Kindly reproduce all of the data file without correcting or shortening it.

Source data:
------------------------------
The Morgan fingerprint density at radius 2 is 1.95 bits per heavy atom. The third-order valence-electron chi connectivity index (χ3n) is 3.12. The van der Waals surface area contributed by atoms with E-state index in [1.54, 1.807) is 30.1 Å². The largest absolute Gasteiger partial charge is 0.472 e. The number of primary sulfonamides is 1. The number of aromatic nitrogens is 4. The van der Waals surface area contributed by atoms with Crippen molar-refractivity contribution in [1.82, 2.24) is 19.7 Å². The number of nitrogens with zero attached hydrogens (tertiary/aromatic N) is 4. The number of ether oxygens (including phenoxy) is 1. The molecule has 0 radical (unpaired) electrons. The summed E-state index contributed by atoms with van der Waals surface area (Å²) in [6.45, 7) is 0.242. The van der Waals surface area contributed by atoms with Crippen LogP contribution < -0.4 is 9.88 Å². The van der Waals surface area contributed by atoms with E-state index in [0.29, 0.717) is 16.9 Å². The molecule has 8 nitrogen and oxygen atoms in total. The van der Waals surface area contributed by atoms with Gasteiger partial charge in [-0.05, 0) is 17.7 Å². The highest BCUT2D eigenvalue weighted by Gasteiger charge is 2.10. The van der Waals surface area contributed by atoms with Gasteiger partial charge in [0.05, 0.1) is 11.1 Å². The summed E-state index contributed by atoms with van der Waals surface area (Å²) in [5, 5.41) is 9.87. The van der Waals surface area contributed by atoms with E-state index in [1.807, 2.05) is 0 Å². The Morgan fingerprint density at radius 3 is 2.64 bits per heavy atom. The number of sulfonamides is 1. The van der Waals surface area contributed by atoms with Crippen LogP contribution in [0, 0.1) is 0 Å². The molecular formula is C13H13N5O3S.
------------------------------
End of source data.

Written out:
The Morgan fingerprint density at radius 2 is 1.95 bits per heavy atom. The third-order valence-electron chi connectivity index (χ3n) is 3.12. The van der Waals surface area contributed by atoms with E-state index in [1.54, 1.807) is 30.1 Å². The largest absolute Gasteiger partial charge is 0.472 e. The number of primary sulfonamides is 1. The number of aromatic nitrogens is 4. The van der Waals surface area contributed by atoms with Crippen molar-refractivity contribution in [1.82, 2.24) is 19.7 Å². The number of nitrogens with zero attached hydrogens (tertiary/aromatic N) is 4. The number of ether oxygens (including phenoxy) is 1. The molecule has 0 radical (unpaired) electrons. The summed E-state index contributed by atoms with van der Waals surface area (Å²) in [6.45, 7) is 0.242. The van der Waals surface area contributed by atoms with Crippen LogP contribution < -0.4 is 9.88 Å². The van der Waals surface area contributed by atoms with E-state index in [0.29, 0.717) is 16.9 Å². The molecule has 8 nitrogen and oxygen atoms in total. The van der Waals surface area contributed by atoms with Gasteiger partial charge in [-0.05, 0) is 17.7 Å². The highest BCUT2D eigenvalue weighted by Gasteiger charge is 2.10. The van der Waals surface area contributed by atoms with Gasteiger partial charge in [0.05, 0.1) is 11.1 Å². The summed E-state index contributed by atoms with van der Waals surface area (Å²) in [5, 5.41) is 9.87. The van der Waals surface area contributed by atoms with E-state index in [1.807, 2.05) is 0 Å². The Morgan fingerprint density at radius 3 is 2.64 bits per heavy atom. The number of sulfonamides is 1. The van der Waals surface area contributed by atoms with Crippen LogP contribution in [0, 0.1) is 0 Å². The molecular formula is C13H13N5O3S.